The notes of Yap's interview by Deputy Minister Kim Henderson indicated the total budget of $1 million was cut back by $25,000 to $975,000 "in order to help pay for Philippines (typhoon) relief."
"Most of the money was for a small grant program. There was a line item of $90K and up to $100K for outreach," said the undated notes of Henderson, who was promoted from Citizens' Services to the Premier's office. "Another line for a float in the parade, $15K was not practical, nor was it approved. Gifts and books. The plan is quite comprehensive. The Ministry was very event driven."
Speaking points for Yap's June 29, 2012 appearance at the Holiday Inn in North Vancouver indicated that 150 or more non-profit societies, associations and community organizations would receive grants up to $5,000. An Oct. 23, 2012 information note for Yap said the grants selection process, including the criteria to pick applicants and the level of funding, was administered by Gaming Grants (Ministry of Justice) through a service agreement.
There was another $220,000 allocated to various programs, including $48,000 for a dozen multiculturalism table dialogues, $5,000 to complete a report for Treasury Board and $100,000 to hire community liaison consultants.
The government advertised for the community liaison contracts on June 11, 2012 and six people applied, of which four were chosen: Pavandip Singh Bahia, Lita Nuguid, Ann Woo and Clara K.K. Chow.
Head tax apology part of strategy
Bloy loyalist and ex-multiculturalism ministry communications director Brian Bonney was heavily involved in the community liaison program. Bonney, who left the government in February, was found by Dyble to have breached the code of conduct. The BC Liberals repaid the treasury with a $70,000 cheque on March 14 to the Comptroller General, representing part of Bonney's salary.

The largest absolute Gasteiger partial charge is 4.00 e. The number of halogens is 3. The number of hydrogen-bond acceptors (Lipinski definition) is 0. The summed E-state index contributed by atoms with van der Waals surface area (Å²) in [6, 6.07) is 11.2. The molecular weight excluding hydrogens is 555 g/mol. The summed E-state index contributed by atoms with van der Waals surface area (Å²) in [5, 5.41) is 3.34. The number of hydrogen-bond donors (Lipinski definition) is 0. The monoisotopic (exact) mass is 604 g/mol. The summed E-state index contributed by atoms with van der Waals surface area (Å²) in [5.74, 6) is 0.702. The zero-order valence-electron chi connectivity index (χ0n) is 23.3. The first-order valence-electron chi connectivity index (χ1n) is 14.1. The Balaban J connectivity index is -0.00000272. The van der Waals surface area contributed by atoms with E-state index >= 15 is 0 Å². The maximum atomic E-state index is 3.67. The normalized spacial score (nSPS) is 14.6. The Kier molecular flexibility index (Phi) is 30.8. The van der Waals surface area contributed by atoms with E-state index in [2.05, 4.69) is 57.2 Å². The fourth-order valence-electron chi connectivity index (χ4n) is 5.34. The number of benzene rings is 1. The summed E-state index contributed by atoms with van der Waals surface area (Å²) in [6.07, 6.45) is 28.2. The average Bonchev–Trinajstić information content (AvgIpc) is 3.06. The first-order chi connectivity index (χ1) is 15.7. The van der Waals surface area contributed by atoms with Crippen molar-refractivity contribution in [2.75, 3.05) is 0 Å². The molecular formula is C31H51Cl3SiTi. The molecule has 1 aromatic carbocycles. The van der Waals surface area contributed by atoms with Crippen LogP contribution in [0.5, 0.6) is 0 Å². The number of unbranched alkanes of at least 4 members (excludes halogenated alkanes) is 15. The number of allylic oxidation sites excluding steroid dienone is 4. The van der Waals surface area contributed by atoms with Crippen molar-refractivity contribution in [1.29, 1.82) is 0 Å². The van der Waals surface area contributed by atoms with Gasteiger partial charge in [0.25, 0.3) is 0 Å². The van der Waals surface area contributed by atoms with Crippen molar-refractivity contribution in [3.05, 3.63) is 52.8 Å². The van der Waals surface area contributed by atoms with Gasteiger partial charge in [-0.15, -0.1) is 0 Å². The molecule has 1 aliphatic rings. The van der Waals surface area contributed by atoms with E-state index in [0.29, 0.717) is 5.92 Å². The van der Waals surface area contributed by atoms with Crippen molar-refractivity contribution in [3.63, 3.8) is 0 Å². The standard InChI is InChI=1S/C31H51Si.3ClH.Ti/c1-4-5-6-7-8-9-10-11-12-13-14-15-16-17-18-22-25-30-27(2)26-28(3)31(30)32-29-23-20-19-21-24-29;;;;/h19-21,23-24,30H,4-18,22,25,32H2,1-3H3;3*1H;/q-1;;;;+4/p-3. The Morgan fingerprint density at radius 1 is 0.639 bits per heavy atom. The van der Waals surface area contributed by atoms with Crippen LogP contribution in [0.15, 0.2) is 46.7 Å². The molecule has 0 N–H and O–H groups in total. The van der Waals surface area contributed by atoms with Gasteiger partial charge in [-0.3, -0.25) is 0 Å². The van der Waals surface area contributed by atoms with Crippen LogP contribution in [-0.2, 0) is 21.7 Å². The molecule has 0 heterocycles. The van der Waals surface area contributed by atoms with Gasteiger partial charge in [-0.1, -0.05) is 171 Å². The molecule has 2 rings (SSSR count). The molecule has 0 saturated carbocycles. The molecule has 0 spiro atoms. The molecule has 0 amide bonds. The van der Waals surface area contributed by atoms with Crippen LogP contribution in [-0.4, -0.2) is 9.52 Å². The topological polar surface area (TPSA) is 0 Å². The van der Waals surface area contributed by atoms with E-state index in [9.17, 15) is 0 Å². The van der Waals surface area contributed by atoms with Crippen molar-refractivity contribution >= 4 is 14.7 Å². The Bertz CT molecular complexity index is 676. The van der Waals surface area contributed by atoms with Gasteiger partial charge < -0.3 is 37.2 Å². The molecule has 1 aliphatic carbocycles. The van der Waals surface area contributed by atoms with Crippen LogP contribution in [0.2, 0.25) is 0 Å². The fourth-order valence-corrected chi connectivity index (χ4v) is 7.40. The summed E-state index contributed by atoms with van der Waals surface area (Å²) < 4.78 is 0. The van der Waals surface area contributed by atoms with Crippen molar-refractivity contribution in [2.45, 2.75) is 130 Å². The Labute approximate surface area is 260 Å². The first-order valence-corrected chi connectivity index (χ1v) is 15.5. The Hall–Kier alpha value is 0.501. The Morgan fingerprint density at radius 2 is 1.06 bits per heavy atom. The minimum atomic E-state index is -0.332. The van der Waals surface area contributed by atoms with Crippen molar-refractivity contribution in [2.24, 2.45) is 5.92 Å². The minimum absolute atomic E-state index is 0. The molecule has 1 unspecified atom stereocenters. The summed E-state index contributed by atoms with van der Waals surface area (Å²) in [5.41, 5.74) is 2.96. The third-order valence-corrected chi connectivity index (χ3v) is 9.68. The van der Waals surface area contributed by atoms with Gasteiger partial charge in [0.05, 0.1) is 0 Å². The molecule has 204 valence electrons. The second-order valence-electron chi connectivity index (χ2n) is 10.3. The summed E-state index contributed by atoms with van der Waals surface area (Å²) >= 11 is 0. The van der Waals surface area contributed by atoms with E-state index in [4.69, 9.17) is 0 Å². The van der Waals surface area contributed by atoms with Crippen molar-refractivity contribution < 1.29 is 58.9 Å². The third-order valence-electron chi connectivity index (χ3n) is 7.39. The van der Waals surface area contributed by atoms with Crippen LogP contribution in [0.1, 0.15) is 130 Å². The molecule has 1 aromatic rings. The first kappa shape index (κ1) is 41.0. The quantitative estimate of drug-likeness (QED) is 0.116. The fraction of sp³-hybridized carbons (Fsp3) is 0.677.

A confidential issues note to Yap dated Feb. 6 and updated Feb. 13 said "the community liaison consultant initiative was subsequently cancelled before contracts with individuals were confirmed." Records show Nuguid, however, invoiced before mid-January $6,800 for attending 17 events and $93,200 remained in the budget.
A Jan. 24 confidential update on Multiculturalism Branch Activities to Assistant Deputy Minister Dawn Minty said 140 grants worth $324,050 were awarded and $425,950 was still available. The $68,400 estimated cost for proposed Sun Yat-Sen Statues in Burnaby and Victoria and a Chinese Head Tax commemoration were "on hold pending direction from (Minister's Office) and with MLA (Richard) Lee."
Meanwhile, the documents include a Feb. 20 draft motion regarding the Apology to Chinese British Columbians for past discrimination.
"MLA Lee and Minister Yap were hoping to have this motion introduced this session," said the email from Yap's aide Rishi Sharma, who would eventually run unsuccessfully for the BC Liberals in Saanich South. "Minister Chong would lead in introducing the motion, if approved by house leader and opposition."
The apologies were to cover the 1884 Act to prevent Chinese from acquiring Crown Lands, the 1884 Act to prevent immigration of Chinese and the 1885 Act to regulate the Chinese population in B.C., plus an apology "for pressuring the federal government to restrict Chinese immigration," which led to the Chinese Head Tax from 1885 to 1923 and the 1923 to 1947 Chinese Immigration Act.
Lee was also re-elected in Burnaby North, but Chong lost her seat in Oak Bay-Gordon Head to the Green Party's Andrew Weaver.
Below, see highlights from the 7,849 pages of documents released as part of the Dyble review.